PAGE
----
There is a saying among existentialists that goes, “There are no adventures,” which attempts to argue that, despite the human tendency to dissect their lives into chapters, life is actually a single story that is constantly building off of itself. No single event can properly be explained without the context of all that came before, and every event will forever be a part of all that comes after.
It’s a morbid thought, but I cannot pretend it didn’t cross my mind. I’m looking at the largest remaining neighbor of Old Rotterdam and realizing how little stood after the bombings. I try to shut it out but a small voice says, “What happened to the city is sadder than all the people that died.” What am I, a serial killer? And yet, I can’t help but think about how much more eternal a city can be when compared to the brief lives of people. Though most who died in the war would probably be dead today anyway, the city may have still stood. Despite all my travels to old towns, beautiful scenes, and places of great history, I feel humbled in a way I never have before. Perhaps one cannot fully be humbled by the eternity of time until he sees something that so distinctly exists in two times.
The relativity of time is something most commonly discussed in physics classes, but is better understood when in company that exists in time relatively. Despite the day and year being the same for every member of the trip, I was among 27 people at different times in their life. As I look to the last year of my undergraduate college experience, I think of all that came before, and what lies ahead, and seeing the many different paths my company has chosen for themselves only makes the questions harder to answer. As I see the contentedness each has with his or her own life, I consider that there is no right answer.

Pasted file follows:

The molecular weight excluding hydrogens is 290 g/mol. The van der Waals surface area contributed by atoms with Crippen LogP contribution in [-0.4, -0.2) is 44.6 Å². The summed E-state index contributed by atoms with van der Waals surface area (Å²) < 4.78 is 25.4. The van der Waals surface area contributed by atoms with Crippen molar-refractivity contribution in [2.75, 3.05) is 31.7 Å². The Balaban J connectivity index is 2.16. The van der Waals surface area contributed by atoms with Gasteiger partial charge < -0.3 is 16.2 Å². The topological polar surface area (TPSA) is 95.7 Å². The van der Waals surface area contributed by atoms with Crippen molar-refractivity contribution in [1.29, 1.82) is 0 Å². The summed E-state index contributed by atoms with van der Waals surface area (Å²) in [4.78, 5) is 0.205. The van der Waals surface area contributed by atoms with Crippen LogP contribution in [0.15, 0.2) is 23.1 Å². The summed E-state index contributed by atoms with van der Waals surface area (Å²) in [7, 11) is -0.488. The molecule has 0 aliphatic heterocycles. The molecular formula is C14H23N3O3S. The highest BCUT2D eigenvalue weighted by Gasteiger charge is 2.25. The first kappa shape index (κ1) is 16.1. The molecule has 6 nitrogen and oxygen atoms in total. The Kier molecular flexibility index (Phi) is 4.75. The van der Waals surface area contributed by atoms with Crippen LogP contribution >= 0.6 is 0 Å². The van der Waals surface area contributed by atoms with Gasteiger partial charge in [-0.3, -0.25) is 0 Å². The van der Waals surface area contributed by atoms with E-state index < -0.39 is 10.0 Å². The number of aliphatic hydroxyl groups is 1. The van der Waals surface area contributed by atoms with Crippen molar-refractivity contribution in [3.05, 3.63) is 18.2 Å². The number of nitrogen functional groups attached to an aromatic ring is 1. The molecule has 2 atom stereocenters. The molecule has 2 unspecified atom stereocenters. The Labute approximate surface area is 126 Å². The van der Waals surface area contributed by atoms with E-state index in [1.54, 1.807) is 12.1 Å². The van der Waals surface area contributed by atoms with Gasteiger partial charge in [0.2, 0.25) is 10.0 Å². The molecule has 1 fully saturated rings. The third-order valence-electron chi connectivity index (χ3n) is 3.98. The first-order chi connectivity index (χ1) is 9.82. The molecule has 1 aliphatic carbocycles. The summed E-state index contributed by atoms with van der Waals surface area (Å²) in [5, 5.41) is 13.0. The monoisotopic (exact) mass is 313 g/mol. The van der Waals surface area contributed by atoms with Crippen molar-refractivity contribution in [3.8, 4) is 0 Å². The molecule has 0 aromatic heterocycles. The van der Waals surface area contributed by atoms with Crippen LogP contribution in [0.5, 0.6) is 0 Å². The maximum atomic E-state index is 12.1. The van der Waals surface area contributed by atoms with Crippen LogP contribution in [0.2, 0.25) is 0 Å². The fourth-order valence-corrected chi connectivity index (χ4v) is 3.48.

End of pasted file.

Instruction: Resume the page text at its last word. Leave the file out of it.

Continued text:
Nostalgia is inevitable when faced with uncertainty of the future. As time goes on, the entropy of life only increases and there is a great temptation to cling to what came before. But like a city flattened by war, some things cannot be rebuilt and regained. Even that which is not violently destroyed slowly becomes dust. It would be enough to make one despair, but Rotterdam stands today tall, beautiful, and full of people thrilled to be alive. And so we learn not to forget the past, but to acknowledge it as a part of what we are as we forge ahead. We preserve what we can, construct new buildings that look like the old ones right next to towers like the world has never seen before, and try not to worry that people will look at the skyline and decide it looks weird.